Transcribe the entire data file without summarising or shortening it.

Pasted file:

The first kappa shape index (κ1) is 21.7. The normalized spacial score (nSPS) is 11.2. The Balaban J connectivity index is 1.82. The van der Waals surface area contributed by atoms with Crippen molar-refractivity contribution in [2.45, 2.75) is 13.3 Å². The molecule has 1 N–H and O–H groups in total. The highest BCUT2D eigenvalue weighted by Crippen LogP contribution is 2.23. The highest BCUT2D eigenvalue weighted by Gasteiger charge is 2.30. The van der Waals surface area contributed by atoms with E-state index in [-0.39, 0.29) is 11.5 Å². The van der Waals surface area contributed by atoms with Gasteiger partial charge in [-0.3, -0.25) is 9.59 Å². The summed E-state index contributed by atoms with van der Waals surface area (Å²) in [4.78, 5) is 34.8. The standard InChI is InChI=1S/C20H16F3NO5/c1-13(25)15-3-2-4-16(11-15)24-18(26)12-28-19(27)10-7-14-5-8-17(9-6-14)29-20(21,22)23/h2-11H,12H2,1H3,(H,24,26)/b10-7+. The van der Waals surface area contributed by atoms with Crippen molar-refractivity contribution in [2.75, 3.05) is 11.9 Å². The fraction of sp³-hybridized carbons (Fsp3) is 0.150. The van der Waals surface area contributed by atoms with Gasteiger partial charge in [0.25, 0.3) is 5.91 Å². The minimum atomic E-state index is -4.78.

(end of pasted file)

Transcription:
The first kappa shape index (κ1) is 21.7. The normalized spacial score (nSPS) is 11.2. The Balaban J connectivity index is 1.82. The van der Waals surface area contributed by atoms with Crippen molar-refractivity contribution in [2.45, 2.75) is 13.3 Å². The molecule has 1 N–H and O–H groups in total. The highest BCUT2D eigenvalue weighted by Crippen LogP contribution is 2.23. The highest BCUT2D eigenvalue weighted by Gasteiger charge is 2.30. The van der Waals surface area contributed by atoms with E-state index in [-0.39, 0.29) is 11.5 Å². The van der Waals surface area contributed by atoms with Gasteiger partial charge in [-0.3, -0.25) is 9.59 Å². The summed E-state index contributed by atoms with van der Waals surface area (Å²) in [4.78, 5) is 34.8. The standard InChI is InChI=1S/C20H16F3NO5/c1-13(25)15-3-2-4-16(11-15)24-18(26)12-28-19(27)10-7-14-5-8-17(9-6-14)29-20(21,22)23/h2-11H,12H2,1H3,(H,24,26)/b10-7+. The van der Waals surface area contributed by atoms with Crippen molar-refractivity contribution in [2.75, 3.05) is 11.9 Å². The fraction of sp³-hybridized carbons (Fsp3) is 0.150. The van der Waals surface area contributed by atoms with Gasteiger partial charge in [0.25, 0.3) is 5.91 Å². The minimum atomic E-state index is -4.78.